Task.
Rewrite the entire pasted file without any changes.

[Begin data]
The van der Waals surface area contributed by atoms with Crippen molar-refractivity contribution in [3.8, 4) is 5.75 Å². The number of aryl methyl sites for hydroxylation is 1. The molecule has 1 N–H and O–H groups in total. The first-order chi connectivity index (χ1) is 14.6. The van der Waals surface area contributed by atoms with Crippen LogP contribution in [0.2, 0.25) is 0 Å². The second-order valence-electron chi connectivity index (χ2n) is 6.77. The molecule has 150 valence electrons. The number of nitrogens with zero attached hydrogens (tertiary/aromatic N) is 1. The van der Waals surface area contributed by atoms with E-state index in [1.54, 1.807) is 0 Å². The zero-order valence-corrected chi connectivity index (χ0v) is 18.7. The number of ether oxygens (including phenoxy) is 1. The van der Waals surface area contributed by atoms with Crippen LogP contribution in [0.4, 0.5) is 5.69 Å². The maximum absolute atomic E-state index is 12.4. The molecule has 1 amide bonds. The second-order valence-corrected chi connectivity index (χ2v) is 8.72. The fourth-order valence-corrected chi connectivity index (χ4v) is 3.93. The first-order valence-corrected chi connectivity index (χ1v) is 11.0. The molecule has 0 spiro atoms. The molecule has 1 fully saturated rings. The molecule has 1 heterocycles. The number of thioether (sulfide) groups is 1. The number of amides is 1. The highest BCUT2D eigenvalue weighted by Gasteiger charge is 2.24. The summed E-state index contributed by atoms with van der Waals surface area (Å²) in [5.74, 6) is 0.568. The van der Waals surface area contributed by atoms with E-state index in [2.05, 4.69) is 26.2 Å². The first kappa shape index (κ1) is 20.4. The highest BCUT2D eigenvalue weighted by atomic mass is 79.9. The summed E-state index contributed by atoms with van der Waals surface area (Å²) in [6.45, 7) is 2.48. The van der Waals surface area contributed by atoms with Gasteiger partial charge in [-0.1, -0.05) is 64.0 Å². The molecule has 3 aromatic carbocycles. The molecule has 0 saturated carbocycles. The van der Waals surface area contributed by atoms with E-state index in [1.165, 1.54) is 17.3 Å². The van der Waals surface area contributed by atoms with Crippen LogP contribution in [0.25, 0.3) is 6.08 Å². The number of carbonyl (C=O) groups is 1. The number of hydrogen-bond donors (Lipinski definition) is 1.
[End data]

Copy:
The van der Waals surface area contributed by atoms with Crippen molar-refractivity contribution in [3.8, 4) is 5.75 Å². The number of aryl methyl sites for hydroxylation is 1. The molecule has 1 N–H and O–H groups in total. The first-order chi connectivity index (χ1) is 14.6. The van der Waals surface area contributed by atoms with Crippen LogP contribution in [0.2, 0.25) is 0 Å². The second-order valence-electron chi connectivity index (χ2n) is 6.77. The molecule has 150 valence electrons. The number of nitrogens with zero attached hydrogens (tertiary/aromatic N) is 1. The van der Waals surface area contributed by atoms with E-state index in [1.54, 1.807) is 0 Å². The zero-order valence-corrected chi connectivity index (χ0v) is 18.7. The number of ether oxygens (including phenoxy) is 1. The van der Waals surface area contributed by atoms with Crippen LogP contribution in [0.4, 0.5) is 5.69 Å². The maximum absolute atomic E-state index is 12.4. The molecule has 1 amide bonds. The second-order valence-corrected chi connectivity index (χ2v) is 8.72. The fourth-order valence-corrected chi connectivity index (χ4v) is 3.93. The first-order valence-corrected chi connectivity index (χ1v) is 11.0. The molecule has 0 spiro atoms. The molecule has 1 fully saturated rings. The molecule has 1 heterocycles. The number of thioether (sulfide) groups is 1. The number of amides is 1. The highest BCUT2D eigenvalue weighted by Gasteiger charge is 2.24. The summed E-state index contributed by atoms with van der Waals surface area (Å²) in [5.74, 6) is 0.568. The van der Waals surface area contributed by atoms with E-state index in [2.05, 4.69) is 26.2 Å². The first kappa shape index (κ1) is 20.4. The highest BCUT2D eigenvalue weighted by atomic mass is 79.9. The summed E-state index contributed by atoms with van der Waals surface area (Å²) in [6.45, 7) is 2.48. The van der Waals surface area contributed by atoms with Gasteiger partial charge in [-0.1, -0.05) is 64.0 Å². The molecule has 3 aromatic carbocycles. The molecule has 0 saturated carbocycles. The van der Waals surface area contributed by atoms with E-state index in [1.165, 1.54) is 17.3 Å². The van der Waals surface area contributed by atoms with Crippen LogP contribution in [0.25, 0.3) is 6.08 Å². The number of carbonyl (C=O) groups is 1. The number of hydrogen-bond donors (Lipinski definition) is 1.